The town of Wanaka is buzzing after two of their own became New Zealand's first Winter Olympics medallists in 26 years.
16-year-olds Zoi Sadowski-Synnott and Nico Porteous call Wanaka home and the pair both won bronze in their respective events yesterday.
More than 500 Mount Aspiring College pupils packed into the school's gym to watch fellow pupil, Year 13 Zoi, break New Zealand's 26-year medal drought.
Then, a few hours later, another Wanaka local, Nico Porteous, captured the country's second medal.
Today the pupils, the school, in fact the whole town, is still buzzing.
Queenstown-Lakes deputy Mayor, and Wanaka resident, Calum MacLeod summed up the mood.
"You could probably sum it up in one way and it's wahoo," he said.
"Huge for Wanaka, huge for the district and huge for New Zealand. It's fantastic. couldn't be prouder."
And Zoi's friends at Mount Aspiring felt the same way.
Mel Telford said Zoi's tight-knit group of friends were incredibly proud and ecstatic with the result.
"I was so proud of her," she said.
"Before she even went into it I knew she was going to do so well. And she trains so hard, and I so happy for her."
The win would not change her though, she said.
"It's so cool to watch Zoi from Wanaka compete against girls from all over the world and then finish up in third place," Mel said.
"It's not going to go to her head. She'll always be Zoi from Wanaka."
But while it might not change Zoi's outlook, it might affect her friends.
Alex Nyika said she was hugely proud to call Zoi a friend.
"I'm just so proud, like I don't even have the words to describe how proud I am. But it's pretty cool to be her friend," she said.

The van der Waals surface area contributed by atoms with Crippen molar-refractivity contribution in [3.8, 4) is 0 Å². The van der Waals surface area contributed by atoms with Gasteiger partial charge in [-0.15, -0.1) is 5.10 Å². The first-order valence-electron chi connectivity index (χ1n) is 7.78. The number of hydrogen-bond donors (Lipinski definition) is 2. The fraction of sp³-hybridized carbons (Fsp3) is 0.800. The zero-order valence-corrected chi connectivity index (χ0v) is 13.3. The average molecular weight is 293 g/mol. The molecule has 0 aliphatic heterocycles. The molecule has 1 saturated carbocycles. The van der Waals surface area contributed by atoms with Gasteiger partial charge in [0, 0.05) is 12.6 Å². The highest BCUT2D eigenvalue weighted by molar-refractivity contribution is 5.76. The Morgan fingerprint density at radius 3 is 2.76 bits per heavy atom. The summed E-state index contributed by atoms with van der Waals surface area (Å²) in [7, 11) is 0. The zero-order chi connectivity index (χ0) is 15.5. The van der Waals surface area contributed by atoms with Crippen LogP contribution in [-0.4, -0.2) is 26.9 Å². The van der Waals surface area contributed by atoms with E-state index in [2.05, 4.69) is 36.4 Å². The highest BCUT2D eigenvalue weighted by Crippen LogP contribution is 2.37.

"I might put that [friend of an Olympic medallist] on my Instagram bio."
She had already spoken to Zoi via social media, but they addressed more pressing teenager issues rather than a breakdown of the Olympics.
Mount Aspiring College principal, Wayne Bosley, said while Nico did not attend the school he kept a similar circle of friends to Zoi, and it had given them twice the amount of reasons to celebrate.
"It was so exciting yesterday and people are still just buzzing," he said.
"It really made our day. That seems like such an understatement. But it's just such a special day today as well."
Zoi's presence at the school would have a massive impact on other pupils, as well as snowsports in general, Mr Bosley said.
Wanaka Ski and Snowsports Club secretary, Bonny Teat, agreed the medals would have massive ramifications for snowsports.
"The way that I look at it, I think any child that has ever been to the snow will look at this and think 'I can do that, maybe I can go to the Olympics'," she said.
She believed the country's first gold medallist would soon follow the pair's achievements and, in fact, she had her figures crossed for Carlos Garcia Knight in tomorrow night's snowboarding big air final.